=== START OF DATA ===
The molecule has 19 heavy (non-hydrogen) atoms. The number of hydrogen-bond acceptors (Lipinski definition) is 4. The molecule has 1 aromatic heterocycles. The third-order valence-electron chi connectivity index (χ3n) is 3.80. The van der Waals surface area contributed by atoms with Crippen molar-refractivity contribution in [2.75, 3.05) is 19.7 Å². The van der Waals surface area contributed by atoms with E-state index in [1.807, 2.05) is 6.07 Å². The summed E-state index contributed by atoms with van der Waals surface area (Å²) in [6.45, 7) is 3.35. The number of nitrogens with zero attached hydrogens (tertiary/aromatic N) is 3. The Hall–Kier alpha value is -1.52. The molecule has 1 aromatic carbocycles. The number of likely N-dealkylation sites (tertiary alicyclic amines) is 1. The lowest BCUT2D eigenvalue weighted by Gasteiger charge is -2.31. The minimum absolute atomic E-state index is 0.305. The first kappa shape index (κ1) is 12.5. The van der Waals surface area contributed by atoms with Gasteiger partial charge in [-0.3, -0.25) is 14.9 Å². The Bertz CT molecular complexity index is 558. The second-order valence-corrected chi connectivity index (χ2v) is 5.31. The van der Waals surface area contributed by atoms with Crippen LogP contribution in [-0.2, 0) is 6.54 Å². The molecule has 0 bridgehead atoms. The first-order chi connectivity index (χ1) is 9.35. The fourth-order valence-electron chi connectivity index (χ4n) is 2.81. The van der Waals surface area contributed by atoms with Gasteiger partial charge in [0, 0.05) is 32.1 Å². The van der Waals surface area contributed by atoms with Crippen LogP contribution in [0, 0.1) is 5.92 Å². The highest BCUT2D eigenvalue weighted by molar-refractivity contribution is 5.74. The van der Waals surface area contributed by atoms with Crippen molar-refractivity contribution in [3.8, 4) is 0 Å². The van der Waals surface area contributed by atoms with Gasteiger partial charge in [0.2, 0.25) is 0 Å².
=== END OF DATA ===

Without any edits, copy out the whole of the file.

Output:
The molecule has 19 heavy (non-hydrogen) atoms. The number of hydrogen-bond acceptors (Lipinski definition) is 4. The molecule has 1 aromatic heterocycles. The third-order valence-electron chi connectivity index (χ3n) is 3.80. The van der Waals surface area contributed by atoms with Crippen molar-refractivity contribution in [2.75, 3.05) is 19.7 Å². The van der Waals surface area contributed by atoms with E-state index in [1.807, 2.05) is 6.07 Å². The summed E-state index contributed by atoms with van der Waals surface area (Å²) in [6.45, 7) is 3.35. The number of nitrogens with zero attached hydrogens (tertiary/aromatic N) is 3. The Hall–Kier alpha value is -1.52. The molecule has 1 aromatic carbocycles. The number of likely N-dealkylation sites (tertiary alicyclic amines) is 1. The lowest BCUT2D eigenvalue weighted by Gasteiger charge is -2.31. The minimum absolute atomic E-state index is 0.305. The first kappa shape index (κ1) is 12.5. The van der Waals surface area contributed by atoms with Gasteiger partial charge in [-0.3, -0.25) is 14.9 Å². The Bertz CT molecular complexity index is 558. The second-order valence-corrected chi connectivity index (χ2v) is 5.31. The van der Waals surface area contributed by atoms with Crippen LogP contribution in [-0.2, 0) is 6.54 Å². The molecule has 0 bridgehead atoms. The first-order chi connectivity index (χ1) is 9.35. The fourth-order valence-electron chi connectivity index (χ4n) is 2.81. The van der Waals surface area contributed by atoms with Gasteiger partial charge in [0, 0.05) is 32.1 Å². The van der Waals surface area contributed by atoms with Crippen LogP contribution in [0, 0.1) is 5.92 Å². The highest BCUT2D eigenvalue weighted by molar-refractivity contribution is 5.74. The van der Waals surface area contributed by atoms with Crippen molar-refractivity contribution in [3.8, 4) is 0 Å². The van der Waals surface area contributed by atoms with Gasteiger partial charge in [0.2, 0.25) is 0 Å².